The Crying Boy Paintings

What’s the story behind the crying boy painting?
There is a lot of myth surrounding this iconic series of paintings.
The portraits, dubbed the Crying Boy paintings, feature a young scruffy-looking boy (other paintings in the series feature a crying girl) with large sad eyes looking sorrowfully at the viewer.
Complete with fresh tears streaming down his face, the perfectly captured expression of despair.
One story circulating is that the “crying boy” was a young Spanish boy, living on the streets. His name was, Don Bonillo, whose parents had died in a fire.
No one wanted to take him in, because wherever he stayed fires would start. An artist painted him, but then the artist’s studio was destroyed by fire. Whether this story is true or not, has been debated for decades.
The artist in question is Giovanni Bragolin (1911–1981), the pen name of Italian painter, Bruno Amarillo.
The paintings and thousands of prints have been circulating around the world since the 1950s.
When tragic events started accompanying the paintings, many began to question if there was something sinister attached to them. Rumors spread of a curse that was so evil it destroyed its subject and creator and damaged the homes and lives of anyone who purchased one of the prints.
Much like unfortunate Ouija Board myths, the false information spread like wildfire around the globe, fuelled by books and movies. Creating an unfounded and unwarranted level of hysteria and fear. Mainly from those easily led and open to suggestion.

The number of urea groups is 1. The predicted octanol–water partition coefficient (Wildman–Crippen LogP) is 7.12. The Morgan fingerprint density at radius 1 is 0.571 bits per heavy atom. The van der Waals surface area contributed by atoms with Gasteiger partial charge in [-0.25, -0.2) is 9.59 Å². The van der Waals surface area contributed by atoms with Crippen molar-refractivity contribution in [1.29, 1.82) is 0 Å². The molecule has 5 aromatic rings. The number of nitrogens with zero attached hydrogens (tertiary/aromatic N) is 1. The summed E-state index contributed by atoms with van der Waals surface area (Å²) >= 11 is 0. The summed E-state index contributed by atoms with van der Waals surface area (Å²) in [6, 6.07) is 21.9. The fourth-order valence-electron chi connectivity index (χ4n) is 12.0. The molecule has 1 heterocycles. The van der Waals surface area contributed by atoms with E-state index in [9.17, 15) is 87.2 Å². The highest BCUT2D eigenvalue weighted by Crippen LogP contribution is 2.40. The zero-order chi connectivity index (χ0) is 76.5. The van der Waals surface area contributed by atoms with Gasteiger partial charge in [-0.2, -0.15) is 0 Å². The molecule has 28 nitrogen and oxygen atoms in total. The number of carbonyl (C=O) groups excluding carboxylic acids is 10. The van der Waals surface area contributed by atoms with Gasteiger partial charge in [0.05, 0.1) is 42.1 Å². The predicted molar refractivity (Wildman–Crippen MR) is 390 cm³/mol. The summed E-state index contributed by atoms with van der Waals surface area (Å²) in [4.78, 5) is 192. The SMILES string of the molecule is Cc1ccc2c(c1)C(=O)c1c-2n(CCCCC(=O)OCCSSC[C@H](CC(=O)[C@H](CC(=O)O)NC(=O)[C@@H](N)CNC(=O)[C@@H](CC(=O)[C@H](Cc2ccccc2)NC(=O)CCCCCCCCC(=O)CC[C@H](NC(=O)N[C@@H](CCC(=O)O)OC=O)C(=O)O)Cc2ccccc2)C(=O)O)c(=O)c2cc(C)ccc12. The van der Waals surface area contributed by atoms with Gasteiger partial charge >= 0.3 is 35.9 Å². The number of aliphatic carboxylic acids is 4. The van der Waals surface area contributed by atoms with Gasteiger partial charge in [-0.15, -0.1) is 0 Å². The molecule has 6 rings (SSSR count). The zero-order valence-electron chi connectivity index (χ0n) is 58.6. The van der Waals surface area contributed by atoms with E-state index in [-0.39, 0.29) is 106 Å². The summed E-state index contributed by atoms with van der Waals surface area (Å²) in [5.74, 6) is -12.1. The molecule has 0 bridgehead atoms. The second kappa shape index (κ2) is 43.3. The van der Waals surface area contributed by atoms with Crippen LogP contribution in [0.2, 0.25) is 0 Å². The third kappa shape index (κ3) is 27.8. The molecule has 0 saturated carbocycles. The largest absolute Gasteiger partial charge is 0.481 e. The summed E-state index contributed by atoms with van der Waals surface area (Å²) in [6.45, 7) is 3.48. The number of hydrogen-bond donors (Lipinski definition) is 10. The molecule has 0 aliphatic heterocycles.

According to urban legend, the curse only affects someone if the owner of the painting becomes aware of it, and the only way to lift the curse is to give the painting to another person or to reunite the boy and girl variations of the paintings.
In 1985, several suspicious house fires in England were investigated, and at each site, everything had been destroyed except for a painting titled “The Crying Boy.” On September 4, 1985, a British tabloid newspaper reported that firefighters had been finding similar paintings untouched at the scene of mysterious fires. Over the next few months, The Sun and other tabloids ran several more articles. By the end of November, belief in the painting’s curse was widespread enough that mass bonfires of the paintings were organized.
Skeptics, on the other hand, provided other explanations. Many seem to have an opinion on this story, from urban legend and a cursed myth to media hysteria and a bid to sell more papers.
A British writer and comedian, Steve Punt, investigated the curse of The Crying Boy in a radio production called Punt P.I.
The conclusion, following testing at the Building Research Establishment, was that the prints were treated with varnish containing a fire repellent and that the string holding the painting to the wall would be the first to burn, resulting in the painting falling and landing face down on the floor, where it would be safe.
Haunted Auckland / Paranormal New Zealand has a few Crying Boy paintings in our archive of items. Happy to report, NO house fires as of yet. Stay tuned for updates!

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